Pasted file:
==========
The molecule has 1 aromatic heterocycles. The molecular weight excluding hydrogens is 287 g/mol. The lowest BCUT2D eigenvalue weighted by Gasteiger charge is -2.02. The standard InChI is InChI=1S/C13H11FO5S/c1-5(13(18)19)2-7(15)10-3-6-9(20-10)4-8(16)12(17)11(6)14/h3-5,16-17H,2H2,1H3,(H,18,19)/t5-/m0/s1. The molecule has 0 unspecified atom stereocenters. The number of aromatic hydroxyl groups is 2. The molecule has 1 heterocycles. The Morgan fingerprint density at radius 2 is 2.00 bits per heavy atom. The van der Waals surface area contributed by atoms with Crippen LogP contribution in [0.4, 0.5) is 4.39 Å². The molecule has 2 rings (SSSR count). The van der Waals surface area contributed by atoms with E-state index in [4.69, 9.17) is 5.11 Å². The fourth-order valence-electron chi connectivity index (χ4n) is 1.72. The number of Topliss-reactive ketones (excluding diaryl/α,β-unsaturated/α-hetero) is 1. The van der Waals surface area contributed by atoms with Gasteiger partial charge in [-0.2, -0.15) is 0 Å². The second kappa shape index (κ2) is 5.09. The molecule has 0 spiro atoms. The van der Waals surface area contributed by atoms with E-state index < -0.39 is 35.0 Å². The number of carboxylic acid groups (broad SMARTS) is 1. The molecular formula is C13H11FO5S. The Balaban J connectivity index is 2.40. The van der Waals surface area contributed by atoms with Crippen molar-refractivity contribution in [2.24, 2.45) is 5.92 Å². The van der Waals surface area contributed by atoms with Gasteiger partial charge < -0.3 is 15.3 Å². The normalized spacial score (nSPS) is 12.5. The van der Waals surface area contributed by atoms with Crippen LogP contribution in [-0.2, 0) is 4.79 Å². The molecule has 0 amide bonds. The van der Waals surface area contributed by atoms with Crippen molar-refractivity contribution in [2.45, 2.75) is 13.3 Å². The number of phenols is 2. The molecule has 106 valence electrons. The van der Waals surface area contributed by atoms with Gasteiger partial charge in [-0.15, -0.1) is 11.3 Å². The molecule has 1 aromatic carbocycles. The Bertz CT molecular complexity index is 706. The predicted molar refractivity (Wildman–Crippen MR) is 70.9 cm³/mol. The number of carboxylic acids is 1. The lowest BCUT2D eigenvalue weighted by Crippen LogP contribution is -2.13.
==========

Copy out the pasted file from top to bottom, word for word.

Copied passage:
The molecule has 1 aromatic heterocycles. The molecular weight excluding hydrogens is 287 g/mol. The lowest BCUT2D eigenvalue weighted by Gasteiger charge is -2.02. The standard InChI is InChI=1S/C13H11FO5S/c1-5(13(18)19)2-7(15)10-3-6-9(20-10)4-8(16)12(17)11(6)14/h3-5,16-17H,2H2,1H3,(H,18,19)/t5-/m0/s1. The molecule has 0 unspecified atom stereocenters. The number of aromatic hydroxyl groups is 2. The molecule has 1 heterocycles. The Morgan fingerprint density at radius 2 is 2.00 bits per heavy atom. The van der Waals surface area contributed by atoms with Crippen LogP contribution in [0.4, 0.5) is 4.39 Å². The molecule has 2 rings (SSSR count). The van der Waals surface area contributed by atoms with E-state index in [4.69, 9.17) is 5.11 Å². The fourth-order valence-electron chi connectivity index (χ4n) is 1.72. The number of Topliss-reactive ketones (excluding diaryl/α,β-unsaturated/α-hetero) is 1. The van der Waals surface area contributed by atoms with Gasteiger partial charge in [-0.2, -0.15) is 0 Å². The second kappa shape index (κ2) is 5.09. The molecule has 0 spiro atoms. The van der Waals surface area contributed by atoms with E-state index < -0.39 is 35.0 Å². The number of carboxylic acid groups (broad SMARTS) is 1. The molecular formula is C13H11FO5S. The Balaban J connectivity index is 2.40. The van der Waals surface area contributed by atoms with Crippen molar-refractivity contribution in [2.24, 2.45) is 5.92 Å². The van der Waals surface area contributed by atoms with Gasteiger partial charge < -0.3 is 15.3 Å². The normalized spacial score (nSPS) is 12.5. The van der Waals surface area contributed by atoms with Crippen LogP contribution in [-0.2, 0) is 4.79 Å². The molecule has 0 amide bonds. The van der Waals surface area contributed by atoms with Crippen molar-refractivity contribution in [2.45, 2.75) is 13.3 Å². The number of phenols is 2. The molecule has 106 valence electrons. The van der Waals surface area contributed by atoms with Gasteiger partial charge in [-0.15, -0.1) is 11.3 Å². The molecule has 1 aromatic carbocycles. The Bertz CT molecular complexity index is 706. The predicted molar refractivity (Wildman–Crippen MR) is 70.9 cm³/mol. The number of carboxylic acids is 1. The lowest BCUT2D eigenvalue weighted by Crippen LogP contribution is -2.13.